I am not sure what Mrs Horlick is seeking to achieve. Her suspension related to allegations that she had breached her contract. That is a matter that will be decided by the lawyers, not the spin doctors. She clearly feels aggrieved, but her case is made no stronger by sharing her feelings so publicly at this point.
Neither is her case made any stronger by her arguments that MGAM has mishandled the events that followed the discovery of alleged deception by Peter Young, the fallen star fund manager. Mrs Horlick's view is not shared by either her colleagues or MGAM's clients. The flood of defections that had been anticipated in the wake of the Young affair has not materialised. The letters signed by MGAM's 30 senior UK fund managers on Friday, reassuring clients of their commitment to them and the firm, do not suggest there is revolution in the air. MGAM's record, which for 1996 again points to upper-quartile performance, leaves it as one of the best-performing funds in the City.
It would surely have been better if Mrs Horlick had taken a leaf out of Keith Percy's book and maintained a dignified silence. Had she done so, re-instatement would have been difficult but not impossible. Her silence would also have been a louder testimony to the loyalty she professes for her staff and her clients.
Greater discretion would have stopped Mrs Horlick from storming the offices of Robert Smith, MGAM's chief executive, with the media in tow. It would also have dictated that her trip to Frankfurt on Friday to confront Deutsche Bank, MGAM's parent, should be left to another time.
Mrs Horlick may have won the hearts of the media but she will not have won the minds of the City - which takes an altogether more restrained view of how to conduct yourself in the Square Mile.
By choosing to fight her battle so publicly, there is a grave danger that she will fail to meet her chosen objectives, whatever they may be. Re-instatement is now out of the question. Compensation is a matter for the lawyers, but MGAM is in no mood to pay up. Former clients and staff will see no benefit from the instability and uncertainty that Mrs Horlick has created. If the aim was to challenge City management style then she has failed miserably since she has reinforced the image of the City as a breeding ground for highly paid stars. Perhaps most depressingly she has done nothing to further the cause of women in the City. The headline "Mother of five takes on German banking giant" makes a rattling good read but will set back significantly the rightful ability of women to have a successful career in the City and raise a family.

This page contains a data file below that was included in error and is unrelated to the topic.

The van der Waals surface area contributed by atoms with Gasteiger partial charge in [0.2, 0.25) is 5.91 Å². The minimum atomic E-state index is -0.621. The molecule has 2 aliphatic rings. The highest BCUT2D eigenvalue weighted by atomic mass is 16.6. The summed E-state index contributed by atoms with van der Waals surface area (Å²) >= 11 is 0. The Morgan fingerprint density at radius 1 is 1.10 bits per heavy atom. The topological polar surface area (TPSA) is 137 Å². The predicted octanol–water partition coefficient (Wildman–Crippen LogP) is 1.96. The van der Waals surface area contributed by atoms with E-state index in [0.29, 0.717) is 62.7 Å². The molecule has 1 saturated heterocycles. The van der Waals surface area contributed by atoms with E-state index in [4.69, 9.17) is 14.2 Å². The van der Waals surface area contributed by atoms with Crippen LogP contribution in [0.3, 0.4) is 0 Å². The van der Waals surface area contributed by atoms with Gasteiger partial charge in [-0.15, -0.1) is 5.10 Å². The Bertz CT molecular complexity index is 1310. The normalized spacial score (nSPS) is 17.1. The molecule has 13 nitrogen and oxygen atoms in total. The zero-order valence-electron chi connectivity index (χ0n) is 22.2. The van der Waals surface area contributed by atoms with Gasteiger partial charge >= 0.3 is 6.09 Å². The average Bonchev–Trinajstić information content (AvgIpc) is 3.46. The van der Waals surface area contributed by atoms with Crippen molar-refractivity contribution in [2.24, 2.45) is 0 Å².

In the final analysis, Mrs Horlick is just a person who started the week with a job and ended it without one. It happens. It happens all the time and it is very upsetting when it does. Sometimes it is unjust and it is always unfair. But when it does happen most people just grit their teeth. They do not hire expensive lawyers and highly paid public relations consultants.
Just as Mrs Horlick was jetting to Frankfurt to lay siege to Deutsche Bank, around 1,200 workers in Norweb's electrical retail chain, bought last year by Kingfisher, were being told they were losing their jobs. They were devastated, just as Mrs Horlick had been. Some cried, just as Mrs Horlick had done. Some were angry, just as Mrs Horlick still is. That is what life is like in the real world. Perhaps Mrs Horlick should reflect on this.
JUST when the proposed British Airways alliance with American Airlines looked as if it was getting closer to reality, it has been hit by the prospect of falling foul of politics. This vexed issue is not uppermost in the minds of the electorate at the moment, but there are elements of the deal that could make it politically expedient to refer the alliance to the Monopolies and Mergers Commission.
There are two main political threats confronting the Government. One comes from Brussels, the other from the combined popular appeal of those enterprising aviators Richard Branson and Sir Freddie Laker.
The Brussels bombshell, dropped last week by Karel Van Miert, the EU's competition commissioner, would in different circumstances have been brushed aside. However, his threat to take Britain to the European Court of Justice unless the undertakings given by BA in lieu of a reference to the MMC are tightened, and his opposition to the airlines realising cash from the disposal of take-off and landing slots at Heathrow, have raised the spectre of classic Euro-bickering. Mr Van Miert's intervention was seized on by Euro-sceptics as yet another attempt by Brussels to meddle in British affairs. It is not, but the easy way to remove Europe from the BA debate and avoid an embarrassing row during an election campaign is to refer the deal to the MMC.
More intriguing is the potential threat posed by the enterprising aviators. This week Sir Freddie Laker launches an advertising campaign against the BA/American alliance. He has written to the Prime Minister urging a reference to the MMC, as has Richard Branson. If Mr Branson chose to join Sir Freddie in a high- profile public attack on the Government, it could have political repercussions. A referral would neutralise that threat and keep the US carriers quiet until after the election
A politically rather than commercially inspired reference has little appeal. But with the stakes so high it cannot be ruled out.